I have taken the cheapest current model from the following manufacturers for comparison, Canon, Epson, HP, Konica Minolta, Lexmark and Samsung.
Let’s get the technical bit out of the way first; colour laser printers come in two distinct engine types. The carousel type printer uses for different colour toner cartridges that rotate over a central drum unit, laying down each colour of toner in turn and making a total of four passes over the drum or imaging unit. Epson, Konica Minolta, Lexmark and Samsung all use a variation of this technique. Canon and HP cartridges come in one complete unit per colour that contains both the toner and drum giving each colour its own drum as opposed to sharing a central unit.
So which system is best? There is no correct answer to this question although I personally favour the option used by the Canon, HP duo. With this system there is no uncertainty as to how long the drum will last, it is replaced with every new cartridge. With the carousel system the life of the drum can be dramatically reduced from quoted figures if the colour content of your output rises over the standard 5%. The more colour printing you do the more passes over the central drum unit, the greater the wear on the unit and the more often it will need to be replaced.
If you are replacing an ink printer it is worth bearing in mind that these colour laser printers are somewhat larger, heavier and noisier, so if desktop space is tight check out the dimensions before committing to a purchase.
The smallest, lightest and quietest colour laser printer is the Samsung CLP300, when it was originally introduced this was probably the cheapest colour laser printer on the market and thus an argument could be made for its purchase. Times change very quickly in this market and a sub Â£90 price is no longer bargain basement territory. If you only intend to print colour text and charts then it will perform well enough but the quality of any colour output beyond this will I fear disappoint.
Moving to the dearest will give us the Lexmark C500N. This printer is almost twice the price of the tiny Samsung and in true Lexmark style is also the most expensive to run, in its favour it is network ready and has the fastest mono speed but this does nothing to compensate for its high costs.
The Epson AcuLaser C1100 has been one of my favourite colour printers since its introduction, it is still one of the fastest printers of its type and print quality is still above average, I feel however that it is now getting a little long in the tooth and the new Konica Minolta Magicolor 2530DL now offers several advantages. With an ethernet 10/100 base TX interface for networking and Pictbridge via a special USB on the front for downloading direct from a digital camera this has moved the goalposts and it tries to replicate ink printer facilities closer than seen before on colour laser printers. The standard 64mb Ram is also twice that on offer from the Epson and should ensure capable handling of even the most complex colour work. Whilst print quality is above average, the printer speed, especially for colour disappoints and is this printer’s major flaw. Be aware also that both these printers are delivered with low capacity cartridges offering only 1,500 colour prints, these will require replacing all too soon. The upside is that high capacity cartridges are readily available and offer better value with a capacity at around 4,500pages.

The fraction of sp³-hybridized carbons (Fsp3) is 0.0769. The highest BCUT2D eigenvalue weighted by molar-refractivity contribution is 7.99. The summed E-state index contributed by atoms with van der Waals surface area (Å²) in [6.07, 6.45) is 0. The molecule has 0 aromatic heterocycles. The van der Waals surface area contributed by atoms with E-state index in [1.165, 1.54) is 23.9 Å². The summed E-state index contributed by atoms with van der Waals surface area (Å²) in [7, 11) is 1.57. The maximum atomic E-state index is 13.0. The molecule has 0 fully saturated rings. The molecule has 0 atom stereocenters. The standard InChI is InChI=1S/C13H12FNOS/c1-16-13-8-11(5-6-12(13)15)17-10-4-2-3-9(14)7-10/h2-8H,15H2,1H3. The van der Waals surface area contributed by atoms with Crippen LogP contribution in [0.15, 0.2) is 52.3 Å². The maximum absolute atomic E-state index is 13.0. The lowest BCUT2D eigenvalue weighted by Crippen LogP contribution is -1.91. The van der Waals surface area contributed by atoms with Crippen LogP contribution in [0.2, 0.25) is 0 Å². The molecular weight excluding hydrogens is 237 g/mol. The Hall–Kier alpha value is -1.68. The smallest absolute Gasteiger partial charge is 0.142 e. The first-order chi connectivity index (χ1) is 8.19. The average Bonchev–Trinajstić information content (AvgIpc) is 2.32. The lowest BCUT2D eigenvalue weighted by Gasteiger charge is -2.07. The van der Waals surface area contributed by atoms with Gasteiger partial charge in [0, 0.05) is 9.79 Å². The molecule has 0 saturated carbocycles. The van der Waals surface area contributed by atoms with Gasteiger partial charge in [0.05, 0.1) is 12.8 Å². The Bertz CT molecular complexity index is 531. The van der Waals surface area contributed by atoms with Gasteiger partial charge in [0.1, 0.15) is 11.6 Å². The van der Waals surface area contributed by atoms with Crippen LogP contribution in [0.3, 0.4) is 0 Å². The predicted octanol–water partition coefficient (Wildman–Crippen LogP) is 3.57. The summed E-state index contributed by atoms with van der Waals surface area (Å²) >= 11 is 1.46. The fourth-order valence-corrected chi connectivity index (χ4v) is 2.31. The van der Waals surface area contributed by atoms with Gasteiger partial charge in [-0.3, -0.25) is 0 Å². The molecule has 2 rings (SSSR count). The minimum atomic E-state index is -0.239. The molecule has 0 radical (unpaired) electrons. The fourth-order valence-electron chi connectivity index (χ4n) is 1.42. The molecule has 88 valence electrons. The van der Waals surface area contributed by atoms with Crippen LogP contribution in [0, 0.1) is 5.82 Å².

That just leaves the HP Color Laserjet 1600 and the Canon i-Sensys LBP5000 to be considered. Both of these printers use the same Canon engine so it comes as no surprise that the specifications match with a print speed of 8ppm and a print quality of 600x600dpi. Neither of these printers has an abundance of memory with the HP the most generous at 16mb, the Canon’s 8mb is particularly stingy and may struggle to cope with very complex colour work. The other main difference is in the price, the HP printer can easily be found online at a price under the magical £100 mark whereas the Canon at Â£50 more is competing with the HP’s big brother, the Color LaserJet 2600. As is the norm the printers are shipped with starter cartridges which give a maximum yield of 1,000 pages and will need to be replaced fairly quickly, fortunately both HP original cartridges and compatible cartridges are readily available from around £120 for a full set of cartridges yielding 2,000 pages.
We have used HP laser printers in our own offices for many years and have always found them to be both reliable and economical, especially if compatible cartridges are used. We have noticed some criticism online of a problem with colour bleed with the HP Color LaserJet 1600, we have not been able to substantiate these claims and only a small number of users seem to experience it, I am beginning to wonder if the quality of the paper may be at fault and not the printer. We have tried using some fairly low quality paper in an attempt to replicate the fault but so far have not experienced any degree of colour bleed.
So, if you are looking for your first Colour Laser Printer, and do not want to spend a fortune, look no further than the HP Color LaserJet 1600 – a fine buy at less than £100.